3D Rating: NA
Defending Your Life is presented in its original aspect ratio of 1.85:1. This new transfer was created from a 4K scan of the original negative performed by Warner’s MPI facility, was approved by Albert Brooks, and is a beauty. It represents a significant upgrade from the previously available DVD and older HD master available on the various streaming services. Allen Daviou’s photography is simply gorgeous, giving Judgment City the most invitingly warm look. Scenes in the judgment area have a slightly banal yet pleasant appearance, while the nighttime scenes where Daniel and Julia spend their time together are given a subtly glamorous glow. There are no issues whatsoever with wear, fade, damage or debris. Simply put, the film has never looked this good.
The film’s original theatrical Dolby Surround track is faithfully reproduced via a lossless DTS-HD MA 2.0 encoding. Though the film is primarily dialogue driven (and that dialogue is perfectly clear and discernible here) it offers a surprisingly wide soundstage, with Michael Gore’s enthusiastic score giving Judgment City a sound that perfectly encapsulates the film’s blend of the whimsical, the banal and the profound. The little touches go a long way, such as the more notable use of the surrounds when the characters are watching highlights of their own lives. As was the case with the video, there are no defects or signs of age or wear in the track.
Special Features: 4.5/5
Defending Your Life: Albert Brooks and Robert Weide (28:07) – This new interview, conducted remotely due to the pandemic but with far better audio and video quality than one might expect, is a wonderful conversation that touches upon all of the key elements of the film, from its origins and development, its casting and production, to the studio’s failed attempt to change the beginning and Brooks’ own difficulty in devising an ending. Running just under half an hour, it offers everything one might have wanted to hear in a commentary but in a more focused presentation.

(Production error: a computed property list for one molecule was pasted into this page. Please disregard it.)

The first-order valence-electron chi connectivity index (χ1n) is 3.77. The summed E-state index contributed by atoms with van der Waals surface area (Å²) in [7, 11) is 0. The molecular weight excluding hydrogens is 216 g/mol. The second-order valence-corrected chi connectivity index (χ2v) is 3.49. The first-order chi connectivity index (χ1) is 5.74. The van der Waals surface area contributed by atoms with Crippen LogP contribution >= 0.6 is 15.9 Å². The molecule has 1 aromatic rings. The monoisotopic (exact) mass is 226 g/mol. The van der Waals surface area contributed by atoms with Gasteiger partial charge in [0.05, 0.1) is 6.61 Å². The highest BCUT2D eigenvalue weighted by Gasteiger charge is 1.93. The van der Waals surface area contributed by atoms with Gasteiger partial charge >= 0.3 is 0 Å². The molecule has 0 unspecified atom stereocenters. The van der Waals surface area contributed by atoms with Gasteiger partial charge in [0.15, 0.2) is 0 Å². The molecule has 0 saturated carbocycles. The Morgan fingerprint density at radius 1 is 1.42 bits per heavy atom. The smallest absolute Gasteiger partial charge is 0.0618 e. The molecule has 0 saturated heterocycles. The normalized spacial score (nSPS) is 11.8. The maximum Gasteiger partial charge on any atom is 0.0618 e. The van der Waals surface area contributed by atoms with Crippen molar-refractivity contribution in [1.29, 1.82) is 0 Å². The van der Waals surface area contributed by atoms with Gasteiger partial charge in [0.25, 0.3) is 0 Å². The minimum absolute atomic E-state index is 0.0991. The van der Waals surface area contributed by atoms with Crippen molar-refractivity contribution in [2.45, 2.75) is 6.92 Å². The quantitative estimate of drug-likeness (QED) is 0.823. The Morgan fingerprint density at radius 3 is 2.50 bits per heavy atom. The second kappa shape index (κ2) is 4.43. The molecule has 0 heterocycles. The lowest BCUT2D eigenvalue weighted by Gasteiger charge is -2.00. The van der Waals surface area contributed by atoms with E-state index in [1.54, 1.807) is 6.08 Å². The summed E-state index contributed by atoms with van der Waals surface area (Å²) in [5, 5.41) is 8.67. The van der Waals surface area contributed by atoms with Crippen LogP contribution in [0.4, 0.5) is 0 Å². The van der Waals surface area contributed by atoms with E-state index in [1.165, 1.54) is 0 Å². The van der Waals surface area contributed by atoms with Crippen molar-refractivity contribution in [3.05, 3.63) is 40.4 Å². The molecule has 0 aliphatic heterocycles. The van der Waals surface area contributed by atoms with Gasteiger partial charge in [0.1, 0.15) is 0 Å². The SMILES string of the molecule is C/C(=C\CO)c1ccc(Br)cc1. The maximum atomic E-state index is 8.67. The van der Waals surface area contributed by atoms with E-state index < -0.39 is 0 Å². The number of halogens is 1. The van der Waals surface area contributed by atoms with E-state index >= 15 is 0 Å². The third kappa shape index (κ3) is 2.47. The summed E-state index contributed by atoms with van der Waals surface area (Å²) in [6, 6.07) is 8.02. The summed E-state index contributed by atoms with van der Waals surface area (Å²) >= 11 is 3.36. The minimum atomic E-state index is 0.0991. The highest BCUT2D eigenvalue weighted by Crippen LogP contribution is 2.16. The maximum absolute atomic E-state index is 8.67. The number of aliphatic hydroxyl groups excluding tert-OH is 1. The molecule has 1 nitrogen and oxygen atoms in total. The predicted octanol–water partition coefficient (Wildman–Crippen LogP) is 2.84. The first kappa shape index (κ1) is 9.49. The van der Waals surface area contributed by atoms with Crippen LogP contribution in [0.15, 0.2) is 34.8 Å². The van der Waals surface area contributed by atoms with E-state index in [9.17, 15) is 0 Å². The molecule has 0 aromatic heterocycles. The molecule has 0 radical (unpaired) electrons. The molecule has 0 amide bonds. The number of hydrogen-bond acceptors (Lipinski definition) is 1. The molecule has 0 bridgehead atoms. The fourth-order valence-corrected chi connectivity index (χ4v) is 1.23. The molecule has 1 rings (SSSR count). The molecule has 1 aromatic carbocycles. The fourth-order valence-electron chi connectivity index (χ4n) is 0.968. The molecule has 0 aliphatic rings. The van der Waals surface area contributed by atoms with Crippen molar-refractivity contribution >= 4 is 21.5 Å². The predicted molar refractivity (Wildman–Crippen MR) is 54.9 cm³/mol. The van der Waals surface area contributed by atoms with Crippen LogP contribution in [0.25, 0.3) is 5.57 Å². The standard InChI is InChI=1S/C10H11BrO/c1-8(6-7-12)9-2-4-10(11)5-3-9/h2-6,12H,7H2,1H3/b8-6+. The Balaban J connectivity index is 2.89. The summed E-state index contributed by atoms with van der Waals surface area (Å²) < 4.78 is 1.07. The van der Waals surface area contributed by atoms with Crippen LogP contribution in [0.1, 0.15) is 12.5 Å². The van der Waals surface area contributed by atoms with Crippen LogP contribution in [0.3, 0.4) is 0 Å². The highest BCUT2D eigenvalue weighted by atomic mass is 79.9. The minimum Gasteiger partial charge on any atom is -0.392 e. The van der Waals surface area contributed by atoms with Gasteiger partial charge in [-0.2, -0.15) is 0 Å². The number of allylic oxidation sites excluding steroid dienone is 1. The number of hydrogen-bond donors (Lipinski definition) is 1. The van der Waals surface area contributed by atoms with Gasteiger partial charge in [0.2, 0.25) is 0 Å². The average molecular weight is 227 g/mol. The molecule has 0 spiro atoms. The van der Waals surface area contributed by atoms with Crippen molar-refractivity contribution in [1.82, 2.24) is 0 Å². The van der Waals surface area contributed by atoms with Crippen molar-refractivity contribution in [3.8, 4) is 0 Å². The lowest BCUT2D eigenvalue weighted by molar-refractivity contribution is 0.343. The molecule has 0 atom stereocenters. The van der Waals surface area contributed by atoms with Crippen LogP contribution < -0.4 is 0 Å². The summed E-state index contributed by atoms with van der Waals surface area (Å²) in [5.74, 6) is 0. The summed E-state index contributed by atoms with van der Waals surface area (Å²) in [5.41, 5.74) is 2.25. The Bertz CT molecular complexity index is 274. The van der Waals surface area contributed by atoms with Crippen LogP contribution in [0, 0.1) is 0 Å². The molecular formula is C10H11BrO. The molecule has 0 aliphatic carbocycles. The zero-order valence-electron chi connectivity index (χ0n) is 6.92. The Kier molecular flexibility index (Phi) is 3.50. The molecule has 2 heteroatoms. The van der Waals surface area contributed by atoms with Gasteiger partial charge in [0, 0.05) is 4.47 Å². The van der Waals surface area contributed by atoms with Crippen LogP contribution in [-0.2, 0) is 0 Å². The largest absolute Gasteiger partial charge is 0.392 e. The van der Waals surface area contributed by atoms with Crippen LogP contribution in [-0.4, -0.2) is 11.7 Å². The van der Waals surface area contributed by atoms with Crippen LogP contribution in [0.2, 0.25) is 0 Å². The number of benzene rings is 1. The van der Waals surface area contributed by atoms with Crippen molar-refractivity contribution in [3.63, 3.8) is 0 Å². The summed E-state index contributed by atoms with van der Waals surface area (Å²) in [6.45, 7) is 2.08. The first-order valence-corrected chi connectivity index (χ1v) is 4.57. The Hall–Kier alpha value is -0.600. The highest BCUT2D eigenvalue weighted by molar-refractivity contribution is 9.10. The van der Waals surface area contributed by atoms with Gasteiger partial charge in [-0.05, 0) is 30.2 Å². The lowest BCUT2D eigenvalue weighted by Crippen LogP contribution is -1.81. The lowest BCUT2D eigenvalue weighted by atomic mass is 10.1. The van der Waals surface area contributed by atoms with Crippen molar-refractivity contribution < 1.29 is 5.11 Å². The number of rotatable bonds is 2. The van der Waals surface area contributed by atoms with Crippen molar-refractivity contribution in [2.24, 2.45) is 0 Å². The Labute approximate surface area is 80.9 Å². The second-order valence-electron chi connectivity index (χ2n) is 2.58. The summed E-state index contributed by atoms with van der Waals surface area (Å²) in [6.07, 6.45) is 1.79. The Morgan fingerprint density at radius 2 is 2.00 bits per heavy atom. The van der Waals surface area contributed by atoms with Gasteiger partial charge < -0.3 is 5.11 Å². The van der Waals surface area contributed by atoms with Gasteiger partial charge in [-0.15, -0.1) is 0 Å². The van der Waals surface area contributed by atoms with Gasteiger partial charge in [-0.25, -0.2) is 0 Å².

Spending Time in Judgment City: Donna Bowman on the Afterlife (21:41) – Bowman, a theologian, offers her thoughts and analysis of the film’s portrayal of the afterlife. Her comments, recorded remotely via webcam, are intercut with clips from the film. It’s a very academic presentation that looks at Defending Your Life on its own and in comparison to other works with similar themes. While the feature is well assembled, viewers who are already well-versed in the film may be slightly let down by Bowman’s tendency to explain elements that the film itself makes perfectly clear.
Albert Brooks, Lee Grant and Rip Torn (12:23) – This new assembly of 1991 interviews with Brooks, Grant and Torn, intercut with clips from the film, offers more insight into the film’s production than a typical EPK. Brooks speaks mostly about his process as a director, while Torn and Grant speak about what attracted them to the project.
Trailer (1:51) – The film’s droll original theatrical trailer, advertising the film as “the first true story of what happens after you die,” is presented in HD.
Brooklet – Pamphlet shaped and labeled as “Your visitor’s guide to Judgment City,” the booklet includes an enthusiastic essay by filmmaker Ari Aster and the information about the transfer.
Defending Your Life, thirty years on, is as warm, witty and brilliant as it ever was. The new transfer has the film looking and sounding brand new, while the collection of new and vintage interviews offered as bonus material offer a great deal of insight into its creation. I can think of no higher praise to offer than this: of all the films I’ve seen about what happens after we die, I hope this one is what it’s really like.